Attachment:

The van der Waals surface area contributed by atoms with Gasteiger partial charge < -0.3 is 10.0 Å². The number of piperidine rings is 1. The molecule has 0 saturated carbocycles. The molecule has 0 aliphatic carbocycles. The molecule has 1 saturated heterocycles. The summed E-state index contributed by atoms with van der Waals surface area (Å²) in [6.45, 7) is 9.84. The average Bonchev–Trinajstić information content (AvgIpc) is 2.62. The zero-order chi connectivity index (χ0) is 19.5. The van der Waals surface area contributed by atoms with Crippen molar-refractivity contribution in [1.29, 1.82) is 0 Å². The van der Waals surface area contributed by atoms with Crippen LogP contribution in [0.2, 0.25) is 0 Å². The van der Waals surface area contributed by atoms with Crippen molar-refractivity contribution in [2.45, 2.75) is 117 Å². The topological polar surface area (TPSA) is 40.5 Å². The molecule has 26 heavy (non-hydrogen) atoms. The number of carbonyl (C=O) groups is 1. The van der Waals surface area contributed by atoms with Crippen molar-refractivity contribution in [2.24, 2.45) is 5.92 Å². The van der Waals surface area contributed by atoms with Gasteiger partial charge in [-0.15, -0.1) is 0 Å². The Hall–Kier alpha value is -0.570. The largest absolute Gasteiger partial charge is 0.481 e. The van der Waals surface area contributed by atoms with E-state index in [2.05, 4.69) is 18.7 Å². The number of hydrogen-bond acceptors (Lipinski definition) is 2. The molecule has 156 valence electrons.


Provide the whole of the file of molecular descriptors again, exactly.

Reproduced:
The van der Waals surface area contributed by atoms with Gasteiger partial charge < -0.3 is 10.0 Å². The number of piperidine rings is 1. The molecule has 0 saturated carbocycles. The molecule has 0 aliphatic carbocycles. The molecule has 1 saturated heterocycles. The summed E-state index contributed by atoms with van der Waals surface area (Å²) in [6.45, 7) is 9.84. The average Bonchev–Trinajstić information content (AvgIpc) is 2.62. The zero-order chi connectivity index (χ0) is 19.5. The van der Waals surface area contributed by atoms with Crippen molar-refractivity contribution in [1.29, 1.82) is 0 Å². The van der Waals surface area contributed by atoms with Crippen LogP contribution in [0.2, 0.25) is 0 Å². The van der Waals surface area contributed by atoms with Crippen molar-refractivity contribution in [2.45, 2.75) is 117 Å². The topological polar surface area (TPSA) is 40.5 Å². The molecule has 26 heavy (non-hydrogen) atoms. The number of carbonyl (C=O) groups is 1. The van der Waals surface area contributed by atoms with Crippen molar-refractivity contribution in [2.24, 2.45) is 5.92 Å². The van der Waals surface area contributed by atoms with Gasteiger partial charge in [-0.15, -0.1) is 0 Å². The Hall–Kier alpha value is -0.570. The largest absolute Gasteiger partial charge is 0.481 e. The van der Waals surface area contributed by atoms with E-state index in [2.05, 4.69) is 18.7 Å². The number of hydrogen-bond acceptors (Lipinski definition) is 2. The molecule has 156 valence electrons.